Emollients are available without a prescription.   A very effective treatment strategy for treating eczema with emollients is to alternate applying CeraVe® Moisurizing Cream with Aquaphor® Ointment.  Apply one of the creams in the morning and one in the evening.  When applying emollients, it is important to apply a thick coating to the skin, much like icing a cake.  Most children with eczema come to our office with inadequate emollients on their skin.  These must be applied liberally and often, at least twice per day.  After bathing is a particularly good time to apply an emollient.  This is the most important aspect of eczema treatment:  avoidance of fragrances and soap, and slathering the child with emollients at least twice daily.

3.  Avoidance of allergens

Sometimes exposures to certain things in the environment and/or diet can make eczema worse.  This is particularly true of cow’s milk, soy, peanuts and strawberries.  Please refer to the section on this website on allergy for more information.   Avoiding certain foods and or environmental triggers can have dramatic effects in helping to improve eczema.

4.  Allergy medications

Because eczema is an allergic condition, certain allergy medications such as anti-histamines and leukotriene modifiers can help eczema.  Consult us regarding specific recommendations for your child.  Cetirizine and loratadine are two such examples which are known to help eczema.

5.  Steroid Ointments, Eurissa and Topical Clacineurin Inhibitors

Over the counter strength 1% hydrocortisone ointment may be used to treat this condition.  It is safe to be used daily in the treatment of eczema. Make sure to use the ointment version of 1% hydrocortisone.  It helps to seal the skin and improves the skin barrier which improves eczema.

If your child’s dry, sensitive skin continues to be a problem despite the above measures, you should bring your child into the office for a routine office visit.  There are other effective treatment options available.  Some of these treatments options include:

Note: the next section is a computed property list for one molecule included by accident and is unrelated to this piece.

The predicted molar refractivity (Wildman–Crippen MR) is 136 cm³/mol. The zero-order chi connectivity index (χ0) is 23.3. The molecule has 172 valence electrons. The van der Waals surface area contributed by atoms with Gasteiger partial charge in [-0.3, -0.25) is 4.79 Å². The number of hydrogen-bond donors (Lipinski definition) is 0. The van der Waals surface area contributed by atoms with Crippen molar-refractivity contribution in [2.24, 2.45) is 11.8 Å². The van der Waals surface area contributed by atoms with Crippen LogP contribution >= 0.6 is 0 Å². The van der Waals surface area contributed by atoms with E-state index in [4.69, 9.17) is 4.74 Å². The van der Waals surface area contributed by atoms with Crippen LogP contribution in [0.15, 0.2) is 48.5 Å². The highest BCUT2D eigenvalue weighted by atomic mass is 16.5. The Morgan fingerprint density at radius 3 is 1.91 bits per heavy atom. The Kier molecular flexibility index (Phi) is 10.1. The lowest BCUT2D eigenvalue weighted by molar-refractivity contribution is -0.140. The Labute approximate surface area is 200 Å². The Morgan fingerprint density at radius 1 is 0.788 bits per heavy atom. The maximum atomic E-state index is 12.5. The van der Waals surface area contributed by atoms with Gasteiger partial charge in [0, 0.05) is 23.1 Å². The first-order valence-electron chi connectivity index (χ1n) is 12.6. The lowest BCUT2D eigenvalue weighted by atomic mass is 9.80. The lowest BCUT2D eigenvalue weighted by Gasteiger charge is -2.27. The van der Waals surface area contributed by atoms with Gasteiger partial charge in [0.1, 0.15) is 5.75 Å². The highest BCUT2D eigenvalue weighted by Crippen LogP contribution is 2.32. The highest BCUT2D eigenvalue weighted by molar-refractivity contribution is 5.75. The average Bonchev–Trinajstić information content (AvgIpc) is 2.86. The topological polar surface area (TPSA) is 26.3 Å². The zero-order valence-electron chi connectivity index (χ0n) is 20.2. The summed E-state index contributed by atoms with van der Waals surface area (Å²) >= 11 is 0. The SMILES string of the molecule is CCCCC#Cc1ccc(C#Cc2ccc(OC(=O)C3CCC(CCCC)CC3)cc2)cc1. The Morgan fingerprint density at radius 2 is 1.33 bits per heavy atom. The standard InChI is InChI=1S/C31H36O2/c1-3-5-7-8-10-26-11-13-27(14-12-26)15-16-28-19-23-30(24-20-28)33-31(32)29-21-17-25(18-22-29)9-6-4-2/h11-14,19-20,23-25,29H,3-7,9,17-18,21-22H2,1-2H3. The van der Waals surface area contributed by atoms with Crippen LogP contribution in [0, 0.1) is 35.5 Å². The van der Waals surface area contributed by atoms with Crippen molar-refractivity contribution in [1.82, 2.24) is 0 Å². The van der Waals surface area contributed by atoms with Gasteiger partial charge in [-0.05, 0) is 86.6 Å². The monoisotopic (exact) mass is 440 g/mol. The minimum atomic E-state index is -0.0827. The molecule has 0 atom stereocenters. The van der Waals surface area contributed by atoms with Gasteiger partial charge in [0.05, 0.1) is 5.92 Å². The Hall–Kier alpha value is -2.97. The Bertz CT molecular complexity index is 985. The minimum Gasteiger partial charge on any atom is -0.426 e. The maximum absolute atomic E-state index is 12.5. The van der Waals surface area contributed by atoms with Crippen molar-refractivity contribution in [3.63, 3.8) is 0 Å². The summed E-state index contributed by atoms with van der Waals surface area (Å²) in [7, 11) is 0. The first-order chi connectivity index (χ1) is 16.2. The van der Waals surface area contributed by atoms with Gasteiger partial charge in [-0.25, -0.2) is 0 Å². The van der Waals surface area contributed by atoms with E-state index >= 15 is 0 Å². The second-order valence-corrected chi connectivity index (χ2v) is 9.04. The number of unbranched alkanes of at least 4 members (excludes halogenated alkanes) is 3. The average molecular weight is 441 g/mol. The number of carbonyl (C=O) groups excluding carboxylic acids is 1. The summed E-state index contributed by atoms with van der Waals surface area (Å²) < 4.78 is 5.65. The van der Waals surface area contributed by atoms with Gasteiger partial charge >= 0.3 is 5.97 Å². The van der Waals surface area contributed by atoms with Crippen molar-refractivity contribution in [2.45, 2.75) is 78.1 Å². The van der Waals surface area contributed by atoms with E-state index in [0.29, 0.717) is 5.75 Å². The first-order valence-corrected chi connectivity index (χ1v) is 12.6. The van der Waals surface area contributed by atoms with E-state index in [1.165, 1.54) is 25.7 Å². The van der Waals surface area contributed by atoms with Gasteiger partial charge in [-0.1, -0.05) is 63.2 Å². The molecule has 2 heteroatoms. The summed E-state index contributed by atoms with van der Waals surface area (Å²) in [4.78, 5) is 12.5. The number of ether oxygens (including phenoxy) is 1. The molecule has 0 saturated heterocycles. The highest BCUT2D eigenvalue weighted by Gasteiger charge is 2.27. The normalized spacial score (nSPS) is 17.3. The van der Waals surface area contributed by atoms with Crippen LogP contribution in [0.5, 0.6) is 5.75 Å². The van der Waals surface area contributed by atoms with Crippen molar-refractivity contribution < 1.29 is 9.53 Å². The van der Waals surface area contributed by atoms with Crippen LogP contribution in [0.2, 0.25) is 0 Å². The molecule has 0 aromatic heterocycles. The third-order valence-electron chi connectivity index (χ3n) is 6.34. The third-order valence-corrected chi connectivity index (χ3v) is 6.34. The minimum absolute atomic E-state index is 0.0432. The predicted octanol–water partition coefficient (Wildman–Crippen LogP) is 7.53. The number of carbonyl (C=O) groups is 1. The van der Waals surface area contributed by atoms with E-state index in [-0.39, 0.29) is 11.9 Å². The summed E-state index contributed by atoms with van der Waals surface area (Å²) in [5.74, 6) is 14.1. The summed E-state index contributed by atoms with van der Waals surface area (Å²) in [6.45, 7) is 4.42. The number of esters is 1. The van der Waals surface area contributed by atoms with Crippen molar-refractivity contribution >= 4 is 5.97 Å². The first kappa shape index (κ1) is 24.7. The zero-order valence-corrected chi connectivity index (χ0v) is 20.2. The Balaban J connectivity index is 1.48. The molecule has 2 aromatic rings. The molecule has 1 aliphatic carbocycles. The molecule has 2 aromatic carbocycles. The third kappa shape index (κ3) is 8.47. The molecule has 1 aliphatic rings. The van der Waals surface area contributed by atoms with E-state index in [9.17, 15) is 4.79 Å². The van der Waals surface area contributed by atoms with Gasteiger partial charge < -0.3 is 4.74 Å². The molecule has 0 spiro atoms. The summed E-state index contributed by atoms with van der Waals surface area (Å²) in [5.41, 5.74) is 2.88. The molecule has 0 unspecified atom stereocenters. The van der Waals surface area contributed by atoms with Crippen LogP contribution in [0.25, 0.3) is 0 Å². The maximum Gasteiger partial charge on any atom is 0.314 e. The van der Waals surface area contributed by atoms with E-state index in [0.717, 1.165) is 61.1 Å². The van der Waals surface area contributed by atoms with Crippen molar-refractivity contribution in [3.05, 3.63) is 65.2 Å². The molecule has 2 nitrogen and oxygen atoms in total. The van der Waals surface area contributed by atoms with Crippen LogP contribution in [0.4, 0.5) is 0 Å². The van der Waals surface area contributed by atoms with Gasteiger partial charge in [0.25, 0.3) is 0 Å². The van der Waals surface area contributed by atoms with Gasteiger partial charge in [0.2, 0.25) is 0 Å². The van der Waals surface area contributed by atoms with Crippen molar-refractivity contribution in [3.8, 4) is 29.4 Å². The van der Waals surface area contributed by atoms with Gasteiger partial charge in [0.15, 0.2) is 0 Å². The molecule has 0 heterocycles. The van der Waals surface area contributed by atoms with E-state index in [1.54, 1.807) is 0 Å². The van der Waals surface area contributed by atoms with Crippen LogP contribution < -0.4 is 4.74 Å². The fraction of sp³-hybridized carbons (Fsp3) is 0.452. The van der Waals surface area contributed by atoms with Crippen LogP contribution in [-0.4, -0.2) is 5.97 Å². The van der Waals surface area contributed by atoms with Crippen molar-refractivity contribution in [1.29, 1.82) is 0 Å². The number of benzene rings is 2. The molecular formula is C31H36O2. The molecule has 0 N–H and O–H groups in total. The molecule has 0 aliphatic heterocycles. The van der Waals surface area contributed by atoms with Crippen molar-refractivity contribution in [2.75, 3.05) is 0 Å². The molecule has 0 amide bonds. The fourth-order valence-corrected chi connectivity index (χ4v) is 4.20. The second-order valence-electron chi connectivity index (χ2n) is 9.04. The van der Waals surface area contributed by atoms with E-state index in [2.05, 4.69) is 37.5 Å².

1. Medium potency cortico-steroid formulations such as Mometasone, Desonide and Triamcinolone.  These are safe, but should not be used every day unless we instruct you to do this for severe cases.
  2. Eucrissa is a prescription ointment used on the skin (topical) to treat mild-to-moderate eczema in adults and children 2 years of age and older. It is steroid free.  It’s safe, but quite expensive. A common side effect of Eucrissa is skin burning. This is usually not a long-lasting problem.  So, keep using it despite this side effect.  It will diminish with time as the skin heals.
  3. Topical Clacineurin Inhibitors (TCIs) are also medicines that are applied to the skin to treat severe cases of eczema.  TCIs include Protopic® ointment (tacrolimus) and Elidel® cream (pimecrolimus).  They control skin inflammation, but are not steroids.  Thus, TCIs don’t cause steroid side effects such as thinning skin.  A common side effect of TCIs is skin burning. This is usually not a long-lasting problem.  These medications do contain a black box warning that they might extremely rarely cause certain tumors and or cancer.  Thus, their use should be limited to severe cases of eczema.

5.  Wet wrap therapy.

Wet wrap therapy such as recommended by National Jewish Hospital in Denver, Colorado.

Reviewed 12/9/21 by Dr. Byrum